Book Magpie: Best of the Web, 9 August 2013
"Panic is your enemy. You are strong. Through your strength, you shall overcome." Who said that? Freidrich Nietzsche or Spongebob Squarepants? Play the 'Spongebob or Nietzsche game' on Buzzfeed and find out.
Like the pressured grammar game Book Magpie featured last week it’s surprisingly difficult to prize apart one of the most influential philosophers of the past 200-years and an animated sponge. It's one of the many reasons why Book Magpie, as a well-read Eurasian magpie, doesn’t see a difference between high and low culture.
Why should one maintain pretentious airs in a world where Disney can teach you all you need to know about writing; when you can learn about the themes at play in Jane Austen’s Pride & Prejudice on Thug Notes; or when even the book shop isn't safe from a classic, well-executed chat up line [links to Facebook].
Indeed, Book Magpie feels that one of the internet’s leading pros is its embrace of bashing high and low concepts together to form new content - just for the love of lulz. Not that this is a new concept - Marilyn Monroe was writing poetry long before the internet arrived.
Not that it's all this way online. People whose brows raise at low brow can still hit up their modem for these 25 essential literature websites that Flavorwire compiled.
Sadly, those Brooklyn-based hipsters ignored Scottish Book Trust. Luckily, my friends were too busy trying to battle through festival crowds to the office to post these lists of 12 books set in the theatre world and books featuring memorable tattoos to notice (in between playing this game of classic book hangman against the clock that is).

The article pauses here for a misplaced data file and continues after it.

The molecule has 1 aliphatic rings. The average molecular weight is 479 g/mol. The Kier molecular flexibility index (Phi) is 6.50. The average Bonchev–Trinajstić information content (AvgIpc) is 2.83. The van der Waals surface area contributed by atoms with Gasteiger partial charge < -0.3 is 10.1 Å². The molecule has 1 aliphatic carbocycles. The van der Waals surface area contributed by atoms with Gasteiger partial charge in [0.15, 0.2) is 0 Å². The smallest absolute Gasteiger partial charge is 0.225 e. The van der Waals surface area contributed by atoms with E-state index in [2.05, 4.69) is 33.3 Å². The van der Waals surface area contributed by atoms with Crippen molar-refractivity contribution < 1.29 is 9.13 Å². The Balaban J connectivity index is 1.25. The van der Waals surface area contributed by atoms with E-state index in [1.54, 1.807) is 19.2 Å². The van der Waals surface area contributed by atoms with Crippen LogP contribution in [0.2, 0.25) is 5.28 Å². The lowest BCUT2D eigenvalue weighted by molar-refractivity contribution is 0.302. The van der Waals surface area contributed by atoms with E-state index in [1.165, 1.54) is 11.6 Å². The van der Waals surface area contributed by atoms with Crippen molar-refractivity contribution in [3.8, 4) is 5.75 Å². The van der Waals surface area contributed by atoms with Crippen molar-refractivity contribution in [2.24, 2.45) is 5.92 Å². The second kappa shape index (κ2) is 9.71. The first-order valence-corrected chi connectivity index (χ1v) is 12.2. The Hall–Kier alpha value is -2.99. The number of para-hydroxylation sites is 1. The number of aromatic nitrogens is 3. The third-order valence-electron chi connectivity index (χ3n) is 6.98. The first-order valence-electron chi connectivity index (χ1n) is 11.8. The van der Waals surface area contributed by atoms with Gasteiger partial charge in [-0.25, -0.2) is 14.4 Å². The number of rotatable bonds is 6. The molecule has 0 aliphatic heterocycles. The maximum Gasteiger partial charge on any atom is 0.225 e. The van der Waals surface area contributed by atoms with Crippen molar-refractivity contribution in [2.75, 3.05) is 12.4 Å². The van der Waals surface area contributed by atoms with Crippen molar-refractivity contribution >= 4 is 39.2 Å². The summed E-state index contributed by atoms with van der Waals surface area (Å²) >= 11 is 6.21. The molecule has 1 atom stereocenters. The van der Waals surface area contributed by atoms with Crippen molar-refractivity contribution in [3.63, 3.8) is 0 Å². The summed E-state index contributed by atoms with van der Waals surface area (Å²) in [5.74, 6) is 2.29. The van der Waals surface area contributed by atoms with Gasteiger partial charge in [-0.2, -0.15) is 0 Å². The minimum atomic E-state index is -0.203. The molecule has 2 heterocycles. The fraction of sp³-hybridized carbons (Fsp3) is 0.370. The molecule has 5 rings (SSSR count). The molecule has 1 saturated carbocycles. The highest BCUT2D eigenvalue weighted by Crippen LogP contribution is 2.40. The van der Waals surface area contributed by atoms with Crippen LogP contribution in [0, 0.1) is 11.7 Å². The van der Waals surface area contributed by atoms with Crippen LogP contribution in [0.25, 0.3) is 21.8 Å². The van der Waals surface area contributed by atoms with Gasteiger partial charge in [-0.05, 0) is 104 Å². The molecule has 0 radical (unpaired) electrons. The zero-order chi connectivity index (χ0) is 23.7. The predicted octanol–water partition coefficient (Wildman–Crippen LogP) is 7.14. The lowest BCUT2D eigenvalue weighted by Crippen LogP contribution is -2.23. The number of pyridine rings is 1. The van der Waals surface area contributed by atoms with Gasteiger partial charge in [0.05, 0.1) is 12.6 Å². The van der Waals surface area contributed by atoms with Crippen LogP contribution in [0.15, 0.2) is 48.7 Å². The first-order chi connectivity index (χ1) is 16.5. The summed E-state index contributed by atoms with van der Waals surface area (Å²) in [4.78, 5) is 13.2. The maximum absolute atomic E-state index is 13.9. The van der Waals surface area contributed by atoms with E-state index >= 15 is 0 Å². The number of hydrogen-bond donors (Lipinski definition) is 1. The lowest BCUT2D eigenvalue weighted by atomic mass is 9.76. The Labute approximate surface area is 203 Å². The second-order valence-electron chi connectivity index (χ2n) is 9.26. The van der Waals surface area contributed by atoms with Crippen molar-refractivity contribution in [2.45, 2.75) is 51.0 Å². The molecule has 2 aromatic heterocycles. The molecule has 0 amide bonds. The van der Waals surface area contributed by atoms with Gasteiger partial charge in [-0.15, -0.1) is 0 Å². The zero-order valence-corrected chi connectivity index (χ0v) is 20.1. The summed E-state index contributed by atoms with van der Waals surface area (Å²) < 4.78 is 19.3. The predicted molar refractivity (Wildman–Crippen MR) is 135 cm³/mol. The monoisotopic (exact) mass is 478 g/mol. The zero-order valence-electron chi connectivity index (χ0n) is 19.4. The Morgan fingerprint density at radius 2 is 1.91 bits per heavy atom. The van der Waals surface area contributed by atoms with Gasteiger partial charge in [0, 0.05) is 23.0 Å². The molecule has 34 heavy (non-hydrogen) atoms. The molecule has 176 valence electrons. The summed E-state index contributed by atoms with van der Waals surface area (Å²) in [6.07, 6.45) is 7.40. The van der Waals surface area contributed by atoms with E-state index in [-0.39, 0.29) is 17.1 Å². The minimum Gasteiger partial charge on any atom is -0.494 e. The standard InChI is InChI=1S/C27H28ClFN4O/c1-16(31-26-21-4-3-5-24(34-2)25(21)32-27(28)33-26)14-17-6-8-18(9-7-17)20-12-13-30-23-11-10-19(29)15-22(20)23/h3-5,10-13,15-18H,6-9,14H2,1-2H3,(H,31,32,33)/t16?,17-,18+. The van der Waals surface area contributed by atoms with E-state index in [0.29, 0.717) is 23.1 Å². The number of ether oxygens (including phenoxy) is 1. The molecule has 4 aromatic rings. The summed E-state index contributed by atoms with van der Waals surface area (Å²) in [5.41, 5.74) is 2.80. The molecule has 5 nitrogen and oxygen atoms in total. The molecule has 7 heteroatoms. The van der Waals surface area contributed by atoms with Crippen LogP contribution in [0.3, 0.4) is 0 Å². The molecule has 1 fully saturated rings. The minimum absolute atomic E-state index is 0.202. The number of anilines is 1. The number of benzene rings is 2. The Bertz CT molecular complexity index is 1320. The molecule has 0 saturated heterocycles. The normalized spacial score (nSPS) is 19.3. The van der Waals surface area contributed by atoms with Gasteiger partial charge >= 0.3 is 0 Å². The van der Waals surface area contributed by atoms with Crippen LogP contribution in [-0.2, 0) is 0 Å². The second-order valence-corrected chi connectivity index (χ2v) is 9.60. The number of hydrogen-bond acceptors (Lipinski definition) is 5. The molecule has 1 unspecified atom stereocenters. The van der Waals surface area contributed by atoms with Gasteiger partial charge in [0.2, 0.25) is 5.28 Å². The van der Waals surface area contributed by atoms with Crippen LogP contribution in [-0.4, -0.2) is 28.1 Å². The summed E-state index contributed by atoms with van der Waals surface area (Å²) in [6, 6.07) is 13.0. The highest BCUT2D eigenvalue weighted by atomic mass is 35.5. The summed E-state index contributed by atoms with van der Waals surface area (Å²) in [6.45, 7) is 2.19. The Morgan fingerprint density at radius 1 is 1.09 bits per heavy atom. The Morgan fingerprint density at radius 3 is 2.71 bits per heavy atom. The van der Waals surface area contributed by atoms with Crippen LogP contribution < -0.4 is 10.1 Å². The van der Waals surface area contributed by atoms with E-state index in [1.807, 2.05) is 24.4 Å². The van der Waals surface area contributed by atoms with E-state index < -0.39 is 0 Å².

It is like a cultural jungle out there in Edinburgh right now. And, hovering above the Royal Mile last week, Book Magpie saw some crazy stuff.
Nothing as surreal as this Tumblr blog which places a cardboard cutout of Hunger Games' Peeta in different settings but some stuff did come close. Indeed some of the acting troupes' pitches were visual poetry good enough to make this Tumblr which collects...well...visual poetry.
There were some great facial expressions to catalogue too; especially in the interactions between hawker and punter. Book Magpie’s personal favourite was the nice but wholly fake yeah-your-student-glee-club-improv-group-sounds-great-I’ll-gladly-take-a-flyer face. The insincerity put this bird in mind of Book Riot’s list of 20 books people pretend to have read.
Of course, Book Magpie doesn’t need to pretend to have read any of them. However, my feathers were ruffled when I found F. Scott Fitzgerald’s handwritten list of 23 must-read books on Open Culture. Not only had F. Scott foreseen the power of the book list but he’d listed some books I’d not actually read.
That’s my work for the weekend cut out then. Along with asking my NYC magpie buds to drop a present on Flavorwire’s roof for neglecting to mention my SBT homebirds. Oh...but hang on, they've also posted this gallery of cats looking stupid in literary costumes. Hmmm...in balance, all is forgiven.